Chef Peter Sueltenfuss joined Grace nearly two years after opening, District (now closed), where he first gained popularity for his Charcuterie and brunch offerings of Chicken and Waffles. For almost a year, he’s been leading the brigade at Grace, changing the menu significantly–bringing back his Charcuterie (HOORAY!)–and turning up the restaurants already existing focus on locally sourced produce and meats.
He and his staff recently took this to a completely different level than any other restaurant in Portland by offering a ‘Whole Beast Feast’ four course menu. The menu, designed for a group of six to eight people, utilizies an entire side of lamb from Northstar Farms in Windham. They also offer an optional beer/wine pairing for dinners.
On the night that they premiered the menu, the restaurant invited some local food writers, and their guests. We were lucky enough to have the owners of Northstar Farms, Phillip and Lisa Webster, join us for dinner as well. Because of my job, I get to spend a good amount of time with local food producers, but I have never had the unique opportunity to sit down at a dinner with the people who were responsible for providing the main ingredient. I can tell you that they are two of the most passionate, dedicated farmers I have met. Their connection to, and love of, our local food community runs deep and they take great pride in the animals they raise. Clearly, Chef Sueltenfuss shares that same connection and respect as he displayed it across four thoughtfully composed courses during the evening.
The amuse brought over by the Chef to start the evening was a lamb tartare, The raw lamb was blended with a smokey and spicy harissa paste, sesame seeds and cucumber. The flavor was much more assertive, both because of the harissa and inherent flavor of protein, than your average tartare and I appreciated the spice the harissa lent to the dish. The flatbread, served to the side, added salt to the main component purposefully and the combination made for a delightful start to the evening.
The next plate showcased some of the Chef’s Charcuterie skills with a ‘bresaola‘ served on top of a brush of charred fennel and balsamic with anise hyssop and arugula. It was extremely mild for cured lamb and the brush of fennel and balsamic brought on an intensely sweet punch. Not sweet enough, though, to stop me from stealing every last bit from my plate.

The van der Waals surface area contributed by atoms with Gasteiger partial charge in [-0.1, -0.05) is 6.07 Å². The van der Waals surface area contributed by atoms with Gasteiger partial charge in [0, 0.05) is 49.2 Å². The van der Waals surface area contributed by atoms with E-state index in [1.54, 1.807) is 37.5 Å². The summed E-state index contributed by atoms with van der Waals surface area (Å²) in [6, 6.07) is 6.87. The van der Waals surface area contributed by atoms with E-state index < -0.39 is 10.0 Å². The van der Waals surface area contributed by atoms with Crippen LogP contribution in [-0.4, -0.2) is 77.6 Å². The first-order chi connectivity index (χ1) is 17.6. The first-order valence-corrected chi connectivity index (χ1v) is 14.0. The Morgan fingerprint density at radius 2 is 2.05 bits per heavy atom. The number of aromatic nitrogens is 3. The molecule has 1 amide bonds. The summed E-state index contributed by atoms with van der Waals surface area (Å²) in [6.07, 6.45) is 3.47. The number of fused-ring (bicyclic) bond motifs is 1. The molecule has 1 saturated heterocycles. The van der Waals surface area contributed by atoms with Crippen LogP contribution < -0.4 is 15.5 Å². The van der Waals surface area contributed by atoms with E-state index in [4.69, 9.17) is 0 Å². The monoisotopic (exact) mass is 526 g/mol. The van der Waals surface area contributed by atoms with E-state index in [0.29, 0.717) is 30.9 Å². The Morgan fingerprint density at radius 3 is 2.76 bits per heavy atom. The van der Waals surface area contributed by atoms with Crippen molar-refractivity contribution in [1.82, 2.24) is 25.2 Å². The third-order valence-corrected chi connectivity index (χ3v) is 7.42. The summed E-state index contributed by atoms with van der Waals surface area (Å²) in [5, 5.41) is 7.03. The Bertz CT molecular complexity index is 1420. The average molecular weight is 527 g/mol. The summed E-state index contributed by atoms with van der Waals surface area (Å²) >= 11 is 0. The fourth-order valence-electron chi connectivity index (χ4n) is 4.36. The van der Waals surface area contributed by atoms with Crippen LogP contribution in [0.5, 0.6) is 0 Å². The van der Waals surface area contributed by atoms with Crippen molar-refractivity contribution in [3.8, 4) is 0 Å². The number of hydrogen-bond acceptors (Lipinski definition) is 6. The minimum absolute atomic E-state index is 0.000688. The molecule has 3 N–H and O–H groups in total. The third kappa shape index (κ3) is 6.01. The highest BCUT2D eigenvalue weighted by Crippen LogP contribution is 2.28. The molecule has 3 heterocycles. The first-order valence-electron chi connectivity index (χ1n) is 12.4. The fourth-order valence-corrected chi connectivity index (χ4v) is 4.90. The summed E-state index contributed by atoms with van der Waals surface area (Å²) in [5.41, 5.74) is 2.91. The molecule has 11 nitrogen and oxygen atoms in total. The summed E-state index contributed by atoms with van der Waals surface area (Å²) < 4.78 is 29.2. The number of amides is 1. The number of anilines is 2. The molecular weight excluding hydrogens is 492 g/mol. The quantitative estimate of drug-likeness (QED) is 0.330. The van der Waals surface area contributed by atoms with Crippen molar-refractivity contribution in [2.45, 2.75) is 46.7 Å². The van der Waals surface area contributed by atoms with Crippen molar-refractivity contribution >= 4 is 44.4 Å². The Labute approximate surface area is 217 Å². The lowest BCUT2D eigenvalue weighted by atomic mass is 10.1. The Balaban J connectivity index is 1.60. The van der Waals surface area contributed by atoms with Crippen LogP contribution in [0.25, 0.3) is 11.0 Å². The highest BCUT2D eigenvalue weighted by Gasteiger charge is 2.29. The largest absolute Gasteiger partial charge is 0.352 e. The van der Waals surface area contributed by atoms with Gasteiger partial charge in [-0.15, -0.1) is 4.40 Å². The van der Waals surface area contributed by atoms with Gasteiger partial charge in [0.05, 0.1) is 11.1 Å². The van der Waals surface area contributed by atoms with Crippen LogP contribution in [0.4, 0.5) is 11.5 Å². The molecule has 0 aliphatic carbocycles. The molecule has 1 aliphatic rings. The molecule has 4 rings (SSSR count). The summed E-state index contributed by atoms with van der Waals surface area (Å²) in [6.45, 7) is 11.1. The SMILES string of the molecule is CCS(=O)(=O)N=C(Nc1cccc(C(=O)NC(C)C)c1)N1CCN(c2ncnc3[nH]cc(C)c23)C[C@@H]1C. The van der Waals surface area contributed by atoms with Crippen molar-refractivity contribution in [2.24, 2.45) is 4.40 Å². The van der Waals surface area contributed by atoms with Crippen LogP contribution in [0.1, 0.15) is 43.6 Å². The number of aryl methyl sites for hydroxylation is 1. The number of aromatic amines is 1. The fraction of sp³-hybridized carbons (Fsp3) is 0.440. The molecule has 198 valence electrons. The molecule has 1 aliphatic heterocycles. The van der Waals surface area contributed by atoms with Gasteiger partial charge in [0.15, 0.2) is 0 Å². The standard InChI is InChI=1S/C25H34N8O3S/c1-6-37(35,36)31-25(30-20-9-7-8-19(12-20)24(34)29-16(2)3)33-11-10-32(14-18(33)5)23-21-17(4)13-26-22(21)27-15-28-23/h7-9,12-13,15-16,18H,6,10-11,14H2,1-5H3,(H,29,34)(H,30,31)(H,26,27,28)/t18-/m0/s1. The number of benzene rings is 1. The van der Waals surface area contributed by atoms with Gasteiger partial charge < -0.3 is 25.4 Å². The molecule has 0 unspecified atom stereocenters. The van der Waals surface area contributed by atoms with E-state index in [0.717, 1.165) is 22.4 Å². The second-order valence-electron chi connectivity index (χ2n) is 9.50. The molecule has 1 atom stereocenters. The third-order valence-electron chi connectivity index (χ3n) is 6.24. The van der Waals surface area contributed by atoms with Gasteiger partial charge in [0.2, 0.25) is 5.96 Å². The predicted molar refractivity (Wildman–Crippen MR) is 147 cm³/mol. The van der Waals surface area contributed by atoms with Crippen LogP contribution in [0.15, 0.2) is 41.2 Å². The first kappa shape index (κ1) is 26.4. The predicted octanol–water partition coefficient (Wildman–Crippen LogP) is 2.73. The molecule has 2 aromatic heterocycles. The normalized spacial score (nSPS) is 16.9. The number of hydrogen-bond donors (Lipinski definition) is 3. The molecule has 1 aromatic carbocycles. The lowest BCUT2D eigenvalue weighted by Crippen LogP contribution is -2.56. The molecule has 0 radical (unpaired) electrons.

After that came a course of house made rigatoni with smoked lamb shoulder, sun gold tomatoes, goat’s milk ricotta, Castelventrano olives with a bit of Ouzo. I’m mad that I couldn’t get a good picture of the plate because it was one of my favorite of the night. The lamb was so tender, and so beautifully smokey, that the meal could have ended with this dish and I would have been more than content. But, there was also such a fantastic layer of acidity and sweetness from all of the other components that the lamb never felt or tasted heavy.
The fourth course was the showpiece, a giant lamb leg stuffed with corn and pinenuts, served family style with sides of tempura milkweed pods (!) and fresh corn polenta. I have to tell you, those milkweed pods were absolutely fantastic, tasting like slightly bitter fried green beans. While we were all first a little unsure of their presence, there wasn’t a single one left at the end of the course. Nor was there any lamb, either. Phil was asked if he was ever tired of lamb and he replied, “Nope,” as he scooped up his third piece of lamb leg.
We thought the leg was the last of the main courses when Mariah, our very knowledgeable and friendly waitress of the evening, brought out lamb chops. Meredith and I looked at each other with disbelief. The table had just finished off a generous leg of lamb and now we were going to have to muster up the gumption to trek on through another course. Once Mariah told us what was on the plates before us, I knew the table would have no problem meeting the task.
The plate consisted of a sumac and spruce spiced lamb chop served with a squash puree, pea greens, marinated summer squash and a lamb neck stuffed squash blossom. Lisa, who sat across from me for the evening, taught The Missus and I how to easily remove the eye of the chop from the bone. Well, it was easy for her as she had done it so many times before, but we needed a little more practice and reassuring words before ours rolled out of its fat cap and off of the bone. And, while the rib chops were cooked to a perfect medium rare, it was the singular stuffed squash blossom that stole it all for our end of the table. Delicate things like squash blossoms are usually stuffed with equally delicate things like ricotta or fresh chevre. While they’re always nice, this was like a richly developed lamb demi glace contained in a fried blossom. It was unexpected and immensely enjoyed.
Sadly, I had stopped writing down the courses by the end of the meal and didn’t get all of the ingredients on the dessert. I know there was ginger and blueberries, but could tell you nothing more. The Missus said it was one of her favorite dishes of the night because it was so light and refreshing compared to the rest of the meal. I completely agree that it was the perfect note to end on, but I more inclined to say the leg and shoulder were my favorite plates of the evening.
It was a truly enjoyable evening, from the company to the food, and we cannot thank those at Grace enough for inviting us along for this adventurous dining experience. I enjoyed more lamb in one evening than I have over the course of a year. And, while you may not be as lucky as I was to sit across the table from the owners of Northstar Farms, you can still book–with 72 hours notice–your groups own feast by contacting Grace directly at (207) 828-4422.